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Kensington council awaiting word on future of wind turbine  

Credit:  Mike Carson | The Journal Pioneer | Published on March 10, 2014 | www.journalpioneer.com ~~

KENSINGTON – Kensington town council is awaiting word on the future of a wind mill that was intended to be a costs savings for the operation at Community Gardens.

The town has taken out a $70,000 loan for a turbine that has generated a kilowatt of power since late last year.

“It’s been down just since before Christmas,” said Deputy Mayor Rowan Caseley. “It was shut down because there’s some sort of a flaw in the piece of equipment It was shut down for a safety reason, I believe It was shut down by the supplier himself.”

Caseley said the town was generating about $500 a moth in electrical power through the wind turbine or between $5,000 and $6,000 annually.

“That’s not enough to pay for the cost of extra insurance for the operation,”he said “It actually cost us money to have the windmill there.”

He said three other rinks, Alberton, Crapaud and Murray Harbour, who have the same wind turbines, have also been shut down.

“All four rinks, we’re all in the same boat,” the deputy mayor said “That’s been part of the discussions that have been going on Whether the province and the Wind Energy Institute of Canada and Seaforth, which is the owner and the rinks, they’re all trying to get together and come up with something that will work I don’t know what it will be Maybe they’ll take them all back. Maybe they‘ll give us a discount Maybe they‘ll find a way to make them all work.”

Caseley said there has been no indication of when a decision will be made on the wind mills but he thought it would be soon.

“The four groups are talking now,” he said. “They are talking to rink managers and those discussions are going on at the rink levels at the management level and (Treasurer Wes) Sheridan was involved from the government side so I think the government is putting some pressure on them to come up with a solution They recognize that this is not fair to the rinks It’s costing the rinks money and it’s not fair It was intended to save money and it isn’t.”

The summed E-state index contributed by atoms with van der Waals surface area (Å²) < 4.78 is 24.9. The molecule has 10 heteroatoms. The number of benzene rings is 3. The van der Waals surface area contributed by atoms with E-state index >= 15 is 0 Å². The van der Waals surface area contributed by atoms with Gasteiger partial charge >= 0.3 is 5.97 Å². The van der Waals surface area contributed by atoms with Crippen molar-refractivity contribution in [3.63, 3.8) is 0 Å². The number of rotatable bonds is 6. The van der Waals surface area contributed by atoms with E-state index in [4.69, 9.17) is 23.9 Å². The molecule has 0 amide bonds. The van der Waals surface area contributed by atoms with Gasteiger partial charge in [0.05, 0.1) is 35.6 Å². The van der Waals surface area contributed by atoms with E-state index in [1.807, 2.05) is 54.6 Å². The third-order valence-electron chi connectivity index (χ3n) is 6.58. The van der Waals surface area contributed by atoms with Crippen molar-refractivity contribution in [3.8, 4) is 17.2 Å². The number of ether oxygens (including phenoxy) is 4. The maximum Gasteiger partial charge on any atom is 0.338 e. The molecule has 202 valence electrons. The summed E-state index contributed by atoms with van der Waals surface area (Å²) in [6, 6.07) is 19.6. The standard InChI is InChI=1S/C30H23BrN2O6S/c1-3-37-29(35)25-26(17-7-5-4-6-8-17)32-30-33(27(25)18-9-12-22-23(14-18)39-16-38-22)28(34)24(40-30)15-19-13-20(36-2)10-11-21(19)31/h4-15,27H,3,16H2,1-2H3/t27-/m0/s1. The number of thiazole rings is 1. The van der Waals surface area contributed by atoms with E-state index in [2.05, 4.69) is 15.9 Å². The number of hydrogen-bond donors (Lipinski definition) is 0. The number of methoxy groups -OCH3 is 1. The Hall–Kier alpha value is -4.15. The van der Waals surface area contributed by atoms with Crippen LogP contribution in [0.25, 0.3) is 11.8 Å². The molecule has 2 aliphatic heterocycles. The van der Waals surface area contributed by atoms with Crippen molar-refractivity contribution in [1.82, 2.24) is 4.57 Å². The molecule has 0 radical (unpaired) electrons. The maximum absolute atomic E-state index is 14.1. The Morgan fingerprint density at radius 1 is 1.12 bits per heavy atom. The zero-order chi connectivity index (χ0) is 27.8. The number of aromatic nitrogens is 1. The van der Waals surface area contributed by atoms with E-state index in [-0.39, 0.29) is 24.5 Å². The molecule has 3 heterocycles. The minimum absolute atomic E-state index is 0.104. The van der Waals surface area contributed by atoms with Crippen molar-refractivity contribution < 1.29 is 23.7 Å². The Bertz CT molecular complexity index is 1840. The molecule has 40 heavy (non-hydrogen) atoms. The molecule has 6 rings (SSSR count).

Caseley said the initial loan for the wind mill was $70,000 and the town was supposed to generate enough savings to pay the loan off over a seven year period.

“We were suppose to be able to pay back $10,000 a year from savings which we’re not,” he said “Just to have wind mill insurance is $7,000 Fortunately, for the town (it has a second wind mill) we already had it. We were looking at paying off our loan and a great deal more than that.”

Source:  Mike Carson | The Journal Pioneer | Published on March 10, 2014 | www.journalpioneer.com

This article is the work of the source indicated. Any opinions expressed in it are not necessarily those of National Wind Watch.

The copyright of this article resides with the author or publisher indicated. As part of its noncommercial effort to present the environmental, social, scientific, and economic issues of large-scale wind power development to a global audience seeking such information, National Wind Watch endeavors to observe “fair use” as provided for in section 107 of U.S. Copyright Law and similar “fair dealing” provisions of the copyright laws of other nations. Send requests to excerpt, general inquiries, and comments via e-mail.

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